It is amazing that meat can sometimes be difficult to buy when there are so many cattle in America.
Costco, Wegmans, and Kroger restricted purchases of beef at the outbreak. There were hundreds of Wendy’s locations that ran out of hamburgers.
“How the hell can this be?” says Rep. Thomas Massie, R-Ky., in my Video of the Week. “They (Wendy’s) were out of hamburger, yet you could see cattle from the drive-thru!”
Because of the stupidity of government regulations, it happens.
Massie has a Kentucky farm. “I’d rather deal with cattle than congressmen,” he jokes. “At least (cattle) exhibit learned behavior.”
Politians often do not.
“You’re born with the right to eat what you want,” says Massie. “Why is the government getting in the middle and saying, ‘No, you can’t buy that’?”
“To keep you safe,” I push back.
“They’re not keeping you safe,” Massie responds. “They’re keeping you away from good, healthy food.”
American meat regulation began after activist Upton Sinclair worked undercover at a meatpacking plant and then wrote the book “The Jungle.” It became a huge bestseller. Sinclair wanted to spread socialism. His book was a landmark because it exposed unsanitary conditions at packing plants, such as rat infestations or rotting carcasses of meat, and made Sinclair famous.
In 1906, Congress enacted a law requiring that all meat sales be approved by the United States Department of Agriculture.
What was involved in the inspection? An absurd technique called “poke and sniff.” To find tainted meat, federal bureaucrats stuck little spikes into carcasses and then smelled the spikes.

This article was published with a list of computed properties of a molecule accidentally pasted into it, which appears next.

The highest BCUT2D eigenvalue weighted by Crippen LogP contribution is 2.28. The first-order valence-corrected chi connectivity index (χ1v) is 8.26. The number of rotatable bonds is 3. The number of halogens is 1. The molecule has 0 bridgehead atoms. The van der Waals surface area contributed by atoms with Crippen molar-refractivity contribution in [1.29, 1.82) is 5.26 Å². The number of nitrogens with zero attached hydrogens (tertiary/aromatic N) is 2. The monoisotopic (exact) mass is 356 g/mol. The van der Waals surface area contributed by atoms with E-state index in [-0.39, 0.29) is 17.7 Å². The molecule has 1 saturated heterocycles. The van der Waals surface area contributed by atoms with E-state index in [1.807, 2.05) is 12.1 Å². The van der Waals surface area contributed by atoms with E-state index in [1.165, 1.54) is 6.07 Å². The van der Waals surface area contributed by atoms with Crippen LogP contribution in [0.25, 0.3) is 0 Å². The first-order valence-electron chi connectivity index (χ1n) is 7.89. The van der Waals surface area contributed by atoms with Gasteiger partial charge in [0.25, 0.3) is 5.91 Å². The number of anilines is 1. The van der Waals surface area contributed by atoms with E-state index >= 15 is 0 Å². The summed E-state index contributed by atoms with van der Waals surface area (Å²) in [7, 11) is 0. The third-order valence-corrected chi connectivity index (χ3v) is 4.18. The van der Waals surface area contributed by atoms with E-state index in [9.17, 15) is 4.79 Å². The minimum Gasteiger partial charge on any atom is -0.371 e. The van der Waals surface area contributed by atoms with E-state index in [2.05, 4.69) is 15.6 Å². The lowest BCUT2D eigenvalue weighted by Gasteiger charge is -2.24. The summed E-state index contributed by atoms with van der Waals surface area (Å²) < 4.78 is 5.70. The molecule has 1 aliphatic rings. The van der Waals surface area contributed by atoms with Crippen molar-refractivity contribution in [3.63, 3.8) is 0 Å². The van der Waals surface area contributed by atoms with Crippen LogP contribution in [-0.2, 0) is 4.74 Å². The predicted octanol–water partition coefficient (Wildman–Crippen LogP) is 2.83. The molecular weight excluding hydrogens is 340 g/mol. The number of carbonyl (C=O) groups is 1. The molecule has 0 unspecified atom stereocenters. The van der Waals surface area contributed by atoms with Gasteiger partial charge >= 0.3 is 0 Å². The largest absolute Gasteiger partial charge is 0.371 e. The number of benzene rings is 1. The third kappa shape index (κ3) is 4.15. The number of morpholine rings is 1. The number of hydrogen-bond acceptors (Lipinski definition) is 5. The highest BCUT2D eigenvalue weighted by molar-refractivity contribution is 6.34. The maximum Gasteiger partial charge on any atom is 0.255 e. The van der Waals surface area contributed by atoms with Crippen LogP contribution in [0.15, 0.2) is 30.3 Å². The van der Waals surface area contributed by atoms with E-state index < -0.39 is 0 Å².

They would order the re-use of any meat that smelled rotten.
This was an absurd process. Inspectors repeatedly used the exact same spikes, putting them in multiple animals. The inspectors sometimes spread diseases from one carcass by poking at it.
Governments can do some pretty ridiculous things and regulators will continue to do them once they get started. The feds didn’t stop “poke and sniff” until the late 1990s.
Today, USDA inspectors do a better job. They check for bacteria. Many small businesses can’t afford to go through the lengthy and costly inspection.
The result, complained President Joe Biden recently, is too much market concentration: “Four big corporations control more than half the markets in beef, pork and poultry!”
He has a solution: give your tax money away to smaller meatpackers.
Of course, these regulations and subsidies can increase market concentration.
“The bigger the government, the bigger the corporations,” Massie points out. “People who don’t like big corporations haven’t figured that out.”
It was market concentration which caused shortages in meat when some large meat processing plants were shut down by COVID infection at the start of the pandemic.
“We made our food supply brittle,” says Massie. “One small disruption throws the whole thing off.”
Ranchers that couldn’t access a federally licensed slaughterhouse were forced to kill their livestock when processors stopped operating. They would have been able go to the local processor.
Massie visits his cattle one-on-one. He can then inspect the facilities. He can inspect the state-approved slaughterhouse.
Massie, and the other ranchers processing their cattle there, may not be able to sell steaks because it’s not USDA-certified. However, he can give it to your or make it for you. However, he cannot sell it.
Massie proposed a new law, the PRIME Act. It would permit farmers to sell pork processed in state approved slaughterhouses and not be influenced by federal authorities.
“You’re self-dealing,” I tell him. “Just trying to help yourself.”
“I’ve got 50 cattle,” he replies. “This is the most inefficient self-dealing any politician has ever engaged in.”
Massie claims he is doing this because Americans should have the right to eat what they want.
“It boggles my mind why Washington, D.C., needs to be involved in a transaction between me … and a customer who’s my neighbor.”